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As part as Ovarian Cancer Awareness month, we’ve partnered with Consumer Safety Organization as they thrive to broadcast the message. What is the ovarian cancer, how can you get yourself check, and where learn more about it. But they also share their tips on an often overlooked topic: the sex life of cancer patients. Sex is a natural part of our life and plays a role in our overall well-being. As such, it deserves our attention as part of our recovery process.
Ovarian Cancer is a disease where malignant tumors of different types develop in the ovaries and in later stages, spread to the pelvis and abdomen. Most often, ovarian cancer goes undetected until it has spread from the ovaries because symptoms do not usually start presenting themselves until this stage. Because of this, it makes ovarian cancer one of the most frequently misdiagnosed cancers, as the symptoms that show up in the early stages are common to less serious health problems. If the cancer is detected in its early stages, it is easier to treat, as well as more successful. Unfortunately, only 15% of ovarian cancer patients are diagnosed at this stage. It’s important to talk to your physician to see if you’re at risk of ovarian cancer.
Being diagnosed with cancer brings many different feelings and can drastically impact self-confidence and a woman’s sexuality. Although it is commonly advised to wait about six weeks after a hysterectomy before engaging in intercourse, some women are still hesitant. Everyone is different and after treatments- some women feel a stronger need for closeness in relationships, while someone women withdraw from them. If intercourse is something that makes you uncomfortable after treatment for any reason, it’s okay to open up and talk to your partner, or seek help elsewhere and speak with a counselor. Intimacy and feeling good about your sexuality can also be so much more than sexual intimacy, there are many ways to connect on an emotional level that can make women feel just as sexy.
Talking with your partner about your past sex-life together and the potential of your future sex-life can reignite the flame and make you more comfortable. Set up the atmosphere and try to re-establish intimacy with your partner. It’s a good idea to do these things without expecting anything in return so that you are in control of how far the level of intimacy goes and you get to decide exactly how things are going to go. Place scented candles around the room, use lotion, and give your partner a foot rub or a back massage. This can build intimacy, bring you closer to your partner, and make you feel great about yourself as well.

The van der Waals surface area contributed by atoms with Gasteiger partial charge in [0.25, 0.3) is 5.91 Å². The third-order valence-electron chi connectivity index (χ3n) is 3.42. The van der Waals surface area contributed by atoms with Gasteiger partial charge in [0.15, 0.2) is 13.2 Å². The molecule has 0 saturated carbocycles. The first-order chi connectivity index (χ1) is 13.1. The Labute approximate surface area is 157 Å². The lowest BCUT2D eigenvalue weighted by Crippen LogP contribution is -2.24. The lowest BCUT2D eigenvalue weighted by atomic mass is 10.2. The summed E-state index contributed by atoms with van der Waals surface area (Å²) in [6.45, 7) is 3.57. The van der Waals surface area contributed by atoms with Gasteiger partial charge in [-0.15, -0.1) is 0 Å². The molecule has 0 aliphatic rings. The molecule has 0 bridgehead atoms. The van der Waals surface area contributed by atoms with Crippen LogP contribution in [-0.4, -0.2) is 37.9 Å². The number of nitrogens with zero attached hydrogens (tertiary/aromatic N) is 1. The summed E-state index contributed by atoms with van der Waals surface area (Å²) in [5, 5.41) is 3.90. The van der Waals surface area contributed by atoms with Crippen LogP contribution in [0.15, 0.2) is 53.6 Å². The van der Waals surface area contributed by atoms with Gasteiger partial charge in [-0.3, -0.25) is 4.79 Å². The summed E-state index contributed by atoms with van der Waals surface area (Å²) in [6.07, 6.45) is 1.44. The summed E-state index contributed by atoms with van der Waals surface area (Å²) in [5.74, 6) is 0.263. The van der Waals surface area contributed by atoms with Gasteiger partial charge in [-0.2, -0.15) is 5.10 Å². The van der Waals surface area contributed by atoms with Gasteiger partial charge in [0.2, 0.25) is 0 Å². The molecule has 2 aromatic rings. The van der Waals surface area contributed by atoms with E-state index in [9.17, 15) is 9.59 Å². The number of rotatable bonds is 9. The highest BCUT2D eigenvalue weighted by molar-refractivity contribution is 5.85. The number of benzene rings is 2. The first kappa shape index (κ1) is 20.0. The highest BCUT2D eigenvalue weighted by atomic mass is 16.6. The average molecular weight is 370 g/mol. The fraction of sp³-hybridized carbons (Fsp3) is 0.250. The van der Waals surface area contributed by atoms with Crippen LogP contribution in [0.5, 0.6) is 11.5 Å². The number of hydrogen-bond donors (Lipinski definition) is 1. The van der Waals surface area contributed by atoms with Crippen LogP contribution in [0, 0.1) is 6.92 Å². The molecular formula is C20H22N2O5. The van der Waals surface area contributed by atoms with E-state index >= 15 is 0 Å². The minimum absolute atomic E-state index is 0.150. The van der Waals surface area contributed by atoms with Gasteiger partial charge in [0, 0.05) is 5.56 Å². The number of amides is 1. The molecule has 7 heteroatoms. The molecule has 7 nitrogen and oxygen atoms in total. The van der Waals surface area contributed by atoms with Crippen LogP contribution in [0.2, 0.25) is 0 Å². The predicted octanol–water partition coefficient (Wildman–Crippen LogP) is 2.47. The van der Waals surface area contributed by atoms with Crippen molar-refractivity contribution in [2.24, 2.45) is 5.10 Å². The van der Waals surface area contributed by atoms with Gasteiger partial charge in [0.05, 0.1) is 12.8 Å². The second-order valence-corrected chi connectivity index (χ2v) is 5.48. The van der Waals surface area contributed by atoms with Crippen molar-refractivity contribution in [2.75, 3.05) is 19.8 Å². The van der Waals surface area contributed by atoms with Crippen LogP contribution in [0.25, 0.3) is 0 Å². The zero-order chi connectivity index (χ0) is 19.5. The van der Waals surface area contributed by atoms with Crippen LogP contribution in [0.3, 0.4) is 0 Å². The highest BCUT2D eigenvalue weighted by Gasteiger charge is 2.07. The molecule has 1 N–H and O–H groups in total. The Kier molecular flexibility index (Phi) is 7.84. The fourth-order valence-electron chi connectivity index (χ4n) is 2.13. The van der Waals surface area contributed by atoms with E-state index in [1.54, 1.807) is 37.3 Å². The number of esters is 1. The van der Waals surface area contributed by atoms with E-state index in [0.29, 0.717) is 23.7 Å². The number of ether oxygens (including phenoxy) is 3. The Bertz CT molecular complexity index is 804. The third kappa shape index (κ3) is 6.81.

Everyone feels different post-cancer treatment, and some people don’t feel any different about themselves. It’s normal to have feelings of self-consciousness from your scars while being intimate. The ways you make yourself comfortable while being close with your partner are different for everyone. You can come to a conclusion with your partner on not touching or going near areas where you have scars, or you can try to overcome the self-consciousness and work towards touching the scars yourself or having your partner reassure you that they still find you beautiful- scars and all.
Struggling with sexuality after cancer treatment is something that very common among cancer patients. If you are experiencing these worries, don’t hesitate to reach out to your partner or a counselor to help you through it.
It is that little burning sensation, that tightness, or sometimes that pain we feel during sex. And it actually occurs to more than 50% of women throughout the world*. So, no need to call Dr House, there is nothing wrong with you.
Historically, pornography is not something that women were thought to enjoy. With males leading the creation and viewing of porn, women who took part in this industry were often given degrading roles.